oughly cleansing; do not grie or ri a u se
ats They bsnlsli that full, rinse, heavy
feeling. J. U Knight. Kort Worth. Texas,
says: "My disagreeable symptoms were
entirely removed by the thorough cleans
ing they gave my system." Sold svery
w here. Ad ve rtiac m ant
The Omaha Symphony Study orchestra
will give a benefit concert fur one of Ha
members, h)ilo Erlckson, who is confined
to the county hospital. The concert will
be held at the Pwedlah auditorium Thurs
day evening under the direction of Henry
Young Kriekenn came to this country
from .Sweden two years ago and Is the
sole support of his mother In that country.-
I-""' winter he suffered an attack
of pneumonia, from which he haa not
l recovered, lie la a talented violin pluyei
i and a student of the violin.
loll Hlusts aue he la I lea.
Kloan'a Liniment will help your sci
atica. Liftl a '.&e bottle now, it penetrates
-kills the pain utops many arhea. All
The Bee Want Ada Are Best Business
Men's $4.00 to $6.50 Trouien, at Pair
Men's $15.00 Sprin Overcoats at $10.00.
Men's $2 and $2.50 Shirts
We expect Saturday to brinjr heavy selling in our shirt department
ihe largest in Nebraska Ave, have secured hundreds or beautiful
high 'class negligee shirts shirt mad" to sell at $2.00 and $2.50.
Kxceptlonal variety of exclunlve patterns. Soft cuffs. Instead of
msrklnr thette shirts 2.0O anl as the values deserve, we
offei choice of the entire lot Saturday at $1.43.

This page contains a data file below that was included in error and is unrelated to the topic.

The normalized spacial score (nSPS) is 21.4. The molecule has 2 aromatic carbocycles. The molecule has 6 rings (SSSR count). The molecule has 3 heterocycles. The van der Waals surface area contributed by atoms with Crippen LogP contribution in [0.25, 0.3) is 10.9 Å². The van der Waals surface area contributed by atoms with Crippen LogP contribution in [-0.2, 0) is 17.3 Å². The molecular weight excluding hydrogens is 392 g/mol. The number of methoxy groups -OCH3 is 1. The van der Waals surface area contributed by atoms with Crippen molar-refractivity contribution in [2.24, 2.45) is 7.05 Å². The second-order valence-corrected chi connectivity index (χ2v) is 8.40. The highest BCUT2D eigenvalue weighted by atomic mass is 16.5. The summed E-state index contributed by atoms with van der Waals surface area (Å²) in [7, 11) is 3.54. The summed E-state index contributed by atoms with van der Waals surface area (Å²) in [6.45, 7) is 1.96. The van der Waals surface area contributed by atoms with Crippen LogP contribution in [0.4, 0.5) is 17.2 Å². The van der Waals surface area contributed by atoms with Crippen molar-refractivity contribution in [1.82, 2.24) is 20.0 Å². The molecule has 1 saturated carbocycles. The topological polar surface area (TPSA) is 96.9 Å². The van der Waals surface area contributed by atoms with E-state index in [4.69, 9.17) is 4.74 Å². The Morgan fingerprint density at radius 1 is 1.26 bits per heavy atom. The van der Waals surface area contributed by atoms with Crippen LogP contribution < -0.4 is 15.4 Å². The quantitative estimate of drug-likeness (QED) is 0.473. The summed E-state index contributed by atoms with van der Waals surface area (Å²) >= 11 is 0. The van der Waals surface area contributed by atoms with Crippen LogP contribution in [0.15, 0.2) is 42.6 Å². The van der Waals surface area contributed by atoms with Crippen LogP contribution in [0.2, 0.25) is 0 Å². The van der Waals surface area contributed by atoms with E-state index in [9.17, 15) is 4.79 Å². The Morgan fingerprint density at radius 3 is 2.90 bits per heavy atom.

Men' Sport Shirts, convertible i finis Kuort hliirt. Attn
rar $i.oo, $1.50 rrrn?. soc, $1.00
Wonderful Selection. Men's Union Suits
Of course you want comfort underwear then be sure to get it by
choosing from the stock that 'offers all the better lines Vassar, Superior,
Flaxal Linen Mesh, Corwlth, B. V. D. athletic and all the other favorites.
All sizes. We'll fit you perfectly.
Union Suits, 50c to $5.00. J Shirts or Drawers, 25c to $1.00
Men's $1.50 UnionSuits
A most unusual sale of men's and
young men's trousers. Fancy worsted
rassimeres, serges, dress or ou
styles, including white serges and flan- W J H
nels. All sizes, regular and stout. 21 to aA 311(1 JT
62 waist. Hundreds of pairs of 4.00 to ""
v-uu iruuncrs, oaiuraay, at, pair
K l vfV; Tit IH''m
U 1 11 W
Men's and Young Men's Clothing Dept. Second Floor.
Men's Correct Straw Hats
GREATER STOCKS BETTER STYLES
At a glance you 11 see why this greater store la
recognized a.s atraw hat headquarters.
See the new split straws, sennets, leghorns,
Dangkoks and Panama. Hatchles val
$1 to $10
Traveling Goods Specials
$3.BO Kermtol Bags at S1.90
aa.RO Cowhide) Bags at $S.OO
12.25 Matting Cases, $1.85
&.BO Walrus Bags at $70
aflJiO Salt Cases) at $3.00
$10.00 Salt Case at $8.00
Stats Floes sat Aisla sa Baeesaeat alsaroess.
Fine quality lisle union suits,
short sleeves, ankle length.
H'un of the mill. $1.60 union
suits Saturday at.
TM k rKXIMAfto
Sport Shirt Union Suits
Just what yon want for wear with
sport shirta. Cut "V" neck, ath
letlo style. Made of fine quality
cainaook. All slues
COIIBECT APPAUEL FOR MEN AND WOMEN',